On 7 October 2015, the House of Commons Library published a briefing paper on rent setting in the social housing sector in England. The briefing paper considers the key policy developments in relation to setting social housing rent levels in England since 2002, and examines the government’s policy on rents for social housing for ten years from 2015-2016, which include the introduction of a Consumer Prices Index (CPI) linked calculation for setting rents from April 2015 onwards.
High Court rules on statutory interpretation of section 188 of HA 1996 (Brooks v London Borough of Islington)
The High Court has confirmed that, on a proper construction of section 188 of the HA 1996, the duty imposed by that section came to an end in circumstances where the local housing authority was satisfied that the claimant had refused an offer of suitable accommodation.
Despite the fact that, at the time of the hearing, the issue was an academic one between the parties, the High Court exercised its discretion to deal with the issue as both parties submitted that the issue raised a question of statutory construction that was significant for local housing authorities in relation to the way in which they approach their duty under section 188.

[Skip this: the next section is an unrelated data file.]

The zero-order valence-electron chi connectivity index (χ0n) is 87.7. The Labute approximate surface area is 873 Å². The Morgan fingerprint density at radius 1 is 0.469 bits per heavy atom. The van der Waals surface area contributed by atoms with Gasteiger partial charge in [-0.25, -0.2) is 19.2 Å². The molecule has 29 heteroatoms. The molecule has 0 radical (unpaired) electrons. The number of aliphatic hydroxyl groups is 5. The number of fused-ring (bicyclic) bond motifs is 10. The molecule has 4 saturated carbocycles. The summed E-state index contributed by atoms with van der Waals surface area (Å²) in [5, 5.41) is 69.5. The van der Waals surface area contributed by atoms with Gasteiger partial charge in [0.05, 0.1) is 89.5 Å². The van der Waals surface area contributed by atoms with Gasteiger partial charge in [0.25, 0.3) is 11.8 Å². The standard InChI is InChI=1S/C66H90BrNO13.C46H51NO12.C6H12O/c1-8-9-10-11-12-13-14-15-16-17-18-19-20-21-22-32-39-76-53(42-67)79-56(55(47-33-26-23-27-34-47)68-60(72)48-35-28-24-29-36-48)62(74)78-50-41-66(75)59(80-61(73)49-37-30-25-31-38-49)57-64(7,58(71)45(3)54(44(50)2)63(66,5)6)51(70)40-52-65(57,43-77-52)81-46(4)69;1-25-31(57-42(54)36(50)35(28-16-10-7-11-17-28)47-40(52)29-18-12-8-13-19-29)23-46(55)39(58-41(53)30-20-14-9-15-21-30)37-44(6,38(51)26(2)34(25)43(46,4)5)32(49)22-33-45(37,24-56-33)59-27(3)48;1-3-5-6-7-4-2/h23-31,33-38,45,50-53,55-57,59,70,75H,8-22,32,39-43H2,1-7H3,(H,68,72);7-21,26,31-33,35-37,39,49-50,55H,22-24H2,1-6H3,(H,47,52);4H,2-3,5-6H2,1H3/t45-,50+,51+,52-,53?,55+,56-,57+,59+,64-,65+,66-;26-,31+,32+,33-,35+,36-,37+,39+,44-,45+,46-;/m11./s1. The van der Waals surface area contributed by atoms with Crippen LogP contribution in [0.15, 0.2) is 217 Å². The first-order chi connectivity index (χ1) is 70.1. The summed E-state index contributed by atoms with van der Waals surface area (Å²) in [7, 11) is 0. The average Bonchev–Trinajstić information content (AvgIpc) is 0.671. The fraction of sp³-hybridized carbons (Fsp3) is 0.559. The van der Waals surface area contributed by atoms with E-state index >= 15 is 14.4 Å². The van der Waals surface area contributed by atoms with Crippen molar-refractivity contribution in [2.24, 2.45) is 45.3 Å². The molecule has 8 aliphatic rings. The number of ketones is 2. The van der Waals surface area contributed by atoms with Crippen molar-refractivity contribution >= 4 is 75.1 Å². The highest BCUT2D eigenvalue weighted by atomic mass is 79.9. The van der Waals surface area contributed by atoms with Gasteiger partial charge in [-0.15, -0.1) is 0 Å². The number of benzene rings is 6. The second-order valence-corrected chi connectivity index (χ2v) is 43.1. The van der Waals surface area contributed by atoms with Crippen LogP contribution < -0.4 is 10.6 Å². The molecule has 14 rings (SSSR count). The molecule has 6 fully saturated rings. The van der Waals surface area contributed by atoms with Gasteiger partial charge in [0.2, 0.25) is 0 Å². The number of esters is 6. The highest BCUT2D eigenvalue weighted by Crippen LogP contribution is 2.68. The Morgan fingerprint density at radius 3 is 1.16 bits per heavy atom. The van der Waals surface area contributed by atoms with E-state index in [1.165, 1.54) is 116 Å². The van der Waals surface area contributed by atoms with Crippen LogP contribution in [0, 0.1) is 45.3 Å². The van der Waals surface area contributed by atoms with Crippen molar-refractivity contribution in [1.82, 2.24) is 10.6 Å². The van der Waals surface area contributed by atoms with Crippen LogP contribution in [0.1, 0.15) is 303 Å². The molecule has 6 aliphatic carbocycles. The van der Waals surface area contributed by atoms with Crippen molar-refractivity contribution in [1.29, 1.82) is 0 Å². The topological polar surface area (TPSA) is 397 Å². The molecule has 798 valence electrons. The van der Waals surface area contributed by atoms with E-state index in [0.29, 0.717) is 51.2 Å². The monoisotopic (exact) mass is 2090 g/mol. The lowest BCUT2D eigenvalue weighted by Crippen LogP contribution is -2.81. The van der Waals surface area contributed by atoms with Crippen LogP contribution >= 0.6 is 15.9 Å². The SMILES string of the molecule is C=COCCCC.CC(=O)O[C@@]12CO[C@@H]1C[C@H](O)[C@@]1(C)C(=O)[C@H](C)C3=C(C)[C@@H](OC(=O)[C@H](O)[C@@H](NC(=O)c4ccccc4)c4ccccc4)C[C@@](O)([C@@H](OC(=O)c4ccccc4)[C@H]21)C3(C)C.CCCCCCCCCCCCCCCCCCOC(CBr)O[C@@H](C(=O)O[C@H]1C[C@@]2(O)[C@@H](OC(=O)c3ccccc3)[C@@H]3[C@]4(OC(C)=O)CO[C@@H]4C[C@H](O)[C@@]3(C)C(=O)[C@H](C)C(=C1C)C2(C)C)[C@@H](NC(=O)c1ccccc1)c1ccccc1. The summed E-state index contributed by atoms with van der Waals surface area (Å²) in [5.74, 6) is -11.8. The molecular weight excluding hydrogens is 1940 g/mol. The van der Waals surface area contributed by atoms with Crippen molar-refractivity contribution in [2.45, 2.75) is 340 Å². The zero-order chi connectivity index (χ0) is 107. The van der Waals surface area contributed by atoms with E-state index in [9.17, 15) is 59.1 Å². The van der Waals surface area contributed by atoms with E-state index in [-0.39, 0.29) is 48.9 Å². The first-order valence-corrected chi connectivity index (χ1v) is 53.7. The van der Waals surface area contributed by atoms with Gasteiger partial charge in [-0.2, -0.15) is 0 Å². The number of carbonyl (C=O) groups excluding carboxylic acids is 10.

LHA not entitled to conclude applicant wasn’t homeless despite full housing duty being owed by another LHA (Johnston v City of Westminster)
The Court of Appeal has held that a local housing authority (W) was not entitled to find that an applicant (J) wasn’t homeless because another authority (E) had accepted that it owed the applicant the full housing duty under the HA 1996.
The court confirmed W’s review decision to the extent that E had accepted a duty to house J and W no longer owed him any housing duty. However, it also held that the fact that E owed J a housing duty did not prevent him from being considered to be homeless under section 175 as W had concluded.